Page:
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Old 01-14-2015   #11
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Default Re: Filters

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Originally Posted by Golem View Post
A blue filter will do some rather bizarre and unflattering things to portraits. I won't
describe that. Just try it ! If you want "more masculine" male portraits, try a green
filter. A blue filter will also mimic early landscape appearance cuz it mimics the old
orthochromatic films. BTW, "Blue" doesn't mean a blue color correction filter, like
the Wratten 80 series. "Blue" means a deep blue black & white contrast filter, such
as the Wratten 47 series. "Wratten" is a good search term. Do it.
Yes, I was talking about filters for B&W film, not for color film. And, no, a blue filter (Yes, Wratten 47) does not give you an ORTHOCHMATIC look, it gives you a pre-orthochromatic (blue sensitive) look. That is assuming you are using PAN film, with Super-PAN films all filters have a lesser affect.

The blue filter also increases haze if there is any, turning a hazy day into a foggy one.
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Old 01-15-2015   #12
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Default Re: Filters

Thanks to all for replys Filters are a big learning curve for me so at present will stick at my Red Yellow and Polarizer for my B/W landscape's This is a great site for asking questions. Thank you.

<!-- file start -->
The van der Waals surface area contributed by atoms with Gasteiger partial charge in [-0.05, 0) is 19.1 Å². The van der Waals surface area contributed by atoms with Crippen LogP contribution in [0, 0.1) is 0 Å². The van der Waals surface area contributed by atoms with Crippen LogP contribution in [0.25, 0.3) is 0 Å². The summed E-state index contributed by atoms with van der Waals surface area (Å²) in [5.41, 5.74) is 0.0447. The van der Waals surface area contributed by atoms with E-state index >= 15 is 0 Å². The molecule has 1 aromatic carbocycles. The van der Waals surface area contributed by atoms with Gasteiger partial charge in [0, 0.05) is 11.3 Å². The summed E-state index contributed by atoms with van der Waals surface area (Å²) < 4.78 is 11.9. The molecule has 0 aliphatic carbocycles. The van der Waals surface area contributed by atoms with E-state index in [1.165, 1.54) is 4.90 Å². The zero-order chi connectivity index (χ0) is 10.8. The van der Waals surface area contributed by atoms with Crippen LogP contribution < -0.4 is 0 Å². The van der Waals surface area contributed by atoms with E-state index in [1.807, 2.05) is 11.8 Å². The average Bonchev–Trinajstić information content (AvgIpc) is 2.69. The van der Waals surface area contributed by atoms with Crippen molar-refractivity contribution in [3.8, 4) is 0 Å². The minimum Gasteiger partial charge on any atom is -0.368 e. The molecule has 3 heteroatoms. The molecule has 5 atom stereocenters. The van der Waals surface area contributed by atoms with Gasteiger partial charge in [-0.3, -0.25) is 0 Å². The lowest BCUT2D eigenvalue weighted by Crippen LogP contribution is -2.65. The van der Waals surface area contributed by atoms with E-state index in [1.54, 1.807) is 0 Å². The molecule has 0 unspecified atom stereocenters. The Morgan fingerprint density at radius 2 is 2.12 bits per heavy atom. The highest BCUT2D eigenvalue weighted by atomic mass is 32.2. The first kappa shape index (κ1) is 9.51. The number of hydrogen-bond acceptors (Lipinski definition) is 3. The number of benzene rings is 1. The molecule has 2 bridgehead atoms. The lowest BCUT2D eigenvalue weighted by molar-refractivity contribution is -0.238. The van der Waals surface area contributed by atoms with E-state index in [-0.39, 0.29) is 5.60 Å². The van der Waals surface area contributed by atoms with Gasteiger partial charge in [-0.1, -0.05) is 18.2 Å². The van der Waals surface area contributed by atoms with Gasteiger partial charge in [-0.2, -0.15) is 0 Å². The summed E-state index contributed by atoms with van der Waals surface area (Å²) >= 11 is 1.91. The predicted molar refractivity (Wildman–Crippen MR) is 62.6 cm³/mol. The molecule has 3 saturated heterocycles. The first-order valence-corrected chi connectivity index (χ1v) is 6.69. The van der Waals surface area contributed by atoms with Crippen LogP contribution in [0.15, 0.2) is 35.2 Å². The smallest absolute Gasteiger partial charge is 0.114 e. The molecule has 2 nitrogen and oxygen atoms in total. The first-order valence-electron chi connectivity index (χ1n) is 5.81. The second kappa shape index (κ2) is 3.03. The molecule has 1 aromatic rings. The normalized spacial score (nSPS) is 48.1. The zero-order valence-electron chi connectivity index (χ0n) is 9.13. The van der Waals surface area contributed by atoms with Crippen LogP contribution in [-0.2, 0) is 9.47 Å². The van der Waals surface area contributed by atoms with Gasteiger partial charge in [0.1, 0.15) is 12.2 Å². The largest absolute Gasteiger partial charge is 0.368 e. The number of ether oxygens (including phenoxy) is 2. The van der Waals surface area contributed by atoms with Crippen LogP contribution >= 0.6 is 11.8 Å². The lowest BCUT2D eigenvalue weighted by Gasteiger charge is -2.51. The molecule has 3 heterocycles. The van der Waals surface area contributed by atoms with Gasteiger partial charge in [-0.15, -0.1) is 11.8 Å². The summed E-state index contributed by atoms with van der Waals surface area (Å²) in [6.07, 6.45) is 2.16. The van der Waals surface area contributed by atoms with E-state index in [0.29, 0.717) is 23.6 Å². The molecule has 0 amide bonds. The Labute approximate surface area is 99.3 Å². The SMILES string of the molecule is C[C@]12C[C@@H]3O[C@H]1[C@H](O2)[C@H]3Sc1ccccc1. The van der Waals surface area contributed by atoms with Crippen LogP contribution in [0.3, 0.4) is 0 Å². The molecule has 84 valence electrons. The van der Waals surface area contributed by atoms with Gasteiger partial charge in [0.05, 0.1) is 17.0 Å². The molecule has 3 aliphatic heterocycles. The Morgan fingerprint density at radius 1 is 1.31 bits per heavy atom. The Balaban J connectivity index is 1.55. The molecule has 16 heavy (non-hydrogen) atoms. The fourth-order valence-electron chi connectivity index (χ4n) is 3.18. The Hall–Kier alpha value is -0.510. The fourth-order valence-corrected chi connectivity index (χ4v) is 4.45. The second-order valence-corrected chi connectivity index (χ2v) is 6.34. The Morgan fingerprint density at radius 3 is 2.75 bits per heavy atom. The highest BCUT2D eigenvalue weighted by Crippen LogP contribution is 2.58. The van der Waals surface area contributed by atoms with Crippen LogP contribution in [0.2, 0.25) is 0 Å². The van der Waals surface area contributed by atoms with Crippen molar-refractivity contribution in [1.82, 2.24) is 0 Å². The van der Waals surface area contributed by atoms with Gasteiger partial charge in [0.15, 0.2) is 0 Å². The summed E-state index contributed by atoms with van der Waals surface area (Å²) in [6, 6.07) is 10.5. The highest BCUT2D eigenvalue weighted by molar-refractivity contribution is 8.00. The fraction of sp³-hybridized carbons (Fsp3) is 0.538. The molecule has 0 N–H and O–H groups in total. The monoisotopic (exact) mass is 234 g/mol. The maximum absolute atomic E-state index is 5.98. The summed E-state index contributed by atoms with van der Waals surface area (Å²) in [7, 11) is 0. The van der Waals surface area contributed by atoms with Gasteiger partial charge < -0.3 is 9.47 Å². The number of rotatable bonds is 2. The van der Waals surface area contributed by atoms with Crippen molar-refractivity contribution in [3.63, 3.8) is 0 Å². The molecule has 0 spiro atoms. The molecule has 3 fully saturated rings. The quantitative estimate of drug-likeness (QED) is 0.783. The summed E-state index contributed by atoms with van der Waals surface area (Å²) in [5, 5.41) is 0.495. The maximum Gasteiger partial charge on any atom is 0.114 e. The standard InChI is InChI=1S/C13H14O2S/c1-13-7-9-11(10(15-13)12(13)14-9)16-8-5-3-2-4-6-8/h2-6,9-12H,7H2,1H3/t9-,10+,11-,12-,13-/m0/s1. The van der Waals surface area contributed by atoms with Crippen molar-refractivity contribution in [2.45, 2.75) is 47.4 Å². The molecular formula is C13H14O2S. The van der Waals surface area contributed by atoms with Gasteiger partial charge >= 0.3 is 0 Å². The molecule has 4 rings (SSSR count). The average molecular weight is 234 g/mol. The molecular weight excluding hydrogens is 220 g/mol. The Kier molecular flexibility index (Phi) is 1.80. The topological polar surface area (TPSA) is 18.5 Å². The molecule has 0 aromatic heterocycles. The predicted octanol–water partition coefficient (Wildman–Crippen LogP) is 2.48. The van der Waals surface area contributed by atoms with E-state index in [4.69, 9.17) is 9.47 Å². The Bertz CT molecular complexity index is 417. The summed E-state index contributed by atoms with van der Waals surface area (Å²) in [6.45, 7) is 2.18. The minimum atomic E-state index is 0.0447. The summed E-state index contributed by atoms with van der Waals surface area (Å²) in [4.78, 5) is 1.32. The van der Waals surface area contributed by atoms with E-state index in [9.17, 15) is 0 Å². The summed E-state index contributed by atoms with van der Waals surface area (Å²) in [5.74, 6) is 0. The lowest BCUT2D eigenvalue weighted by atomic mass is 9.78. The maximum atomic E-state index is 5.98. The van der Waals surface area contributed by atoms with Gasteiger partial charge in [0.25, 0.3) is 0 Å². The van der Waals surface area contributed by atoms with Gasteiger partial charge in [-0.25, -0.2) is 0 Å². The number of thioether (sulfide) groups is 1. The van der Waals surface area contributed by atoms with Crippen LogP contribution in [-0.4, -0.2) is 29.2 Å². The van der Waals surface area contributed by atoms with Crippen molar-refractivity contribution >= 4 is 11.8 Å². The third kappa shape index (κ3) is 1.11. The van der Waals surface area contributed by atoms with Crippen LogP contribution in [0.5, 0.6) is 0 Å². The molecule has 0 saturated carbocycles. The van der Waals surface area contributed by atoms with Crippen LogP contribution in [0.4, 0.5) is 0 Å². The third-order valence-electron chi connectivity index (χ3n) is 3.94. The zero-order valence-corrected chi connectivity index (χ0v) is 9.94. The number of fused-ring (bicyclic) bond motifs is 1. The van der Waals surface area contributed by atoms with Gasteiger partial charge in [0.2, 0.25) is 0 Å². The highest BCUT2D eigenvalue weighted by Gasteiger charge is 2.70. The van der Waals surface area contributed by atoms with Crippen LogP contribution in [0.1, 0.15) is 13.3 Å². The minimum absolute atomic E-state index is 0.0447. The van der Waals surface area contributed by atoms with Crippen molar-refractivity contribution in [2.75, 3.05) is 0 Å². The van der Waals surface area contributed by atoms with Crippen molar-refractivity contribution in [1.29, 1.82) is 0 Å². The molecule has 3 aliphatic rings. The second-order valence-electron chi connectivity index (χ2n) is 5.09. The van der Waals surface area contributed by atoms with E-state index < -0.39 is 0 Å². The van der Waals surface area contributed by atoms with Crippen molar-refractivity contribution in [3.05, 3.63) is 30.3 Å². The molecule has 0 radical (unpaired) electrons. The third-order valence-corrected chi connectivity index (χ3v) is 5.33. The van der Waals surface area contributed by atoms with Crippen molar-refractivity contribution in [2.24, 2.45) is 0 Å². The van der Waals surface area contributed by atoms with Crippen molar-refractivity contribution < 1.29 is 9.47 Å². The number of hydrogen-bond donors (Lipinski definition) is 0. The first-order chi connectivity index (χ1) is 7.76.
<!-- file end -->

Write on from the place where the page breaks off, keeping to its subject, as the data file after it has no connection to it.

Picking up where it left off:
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Old 01-16-2015   #13
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Default Re: Filters

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Originally Posted by tomrit View Post
Yes, I was talking about filters for B&W film, not for color film. And, no, a blue filter (Yes, Wratten 47) does not give you an ORTHOCHMATIC look, it gives you a pre-orthochromatic (blue sensitive) look. That is assuming you are using PAN film, with Super-PAN films all filters have a lesser affect.

The blue filter also increases haze if there is any, turning a hazy day into a foggy one.
Yeah the hazy thing is cool at times. As to mimicking ortho, yes ortho film
also sees some green, but it's still red-blind, so the #47 gives the bald sky
and black rendition of red/reddish colors characteristic of both ortho and
of blue-only sensitive materials.

The red blindness is acoarst what renders the bizarre/unflattering effects
with portrait subjects, and that would happen [with no filter] when using
either ortho or just blue sensitive materials. If you got a more accurate
verb than "mimic", I'll happily go with it. But pictorially/aesthetically a #47
makes pix that look like they're shot with *pre-panchromatic" material.


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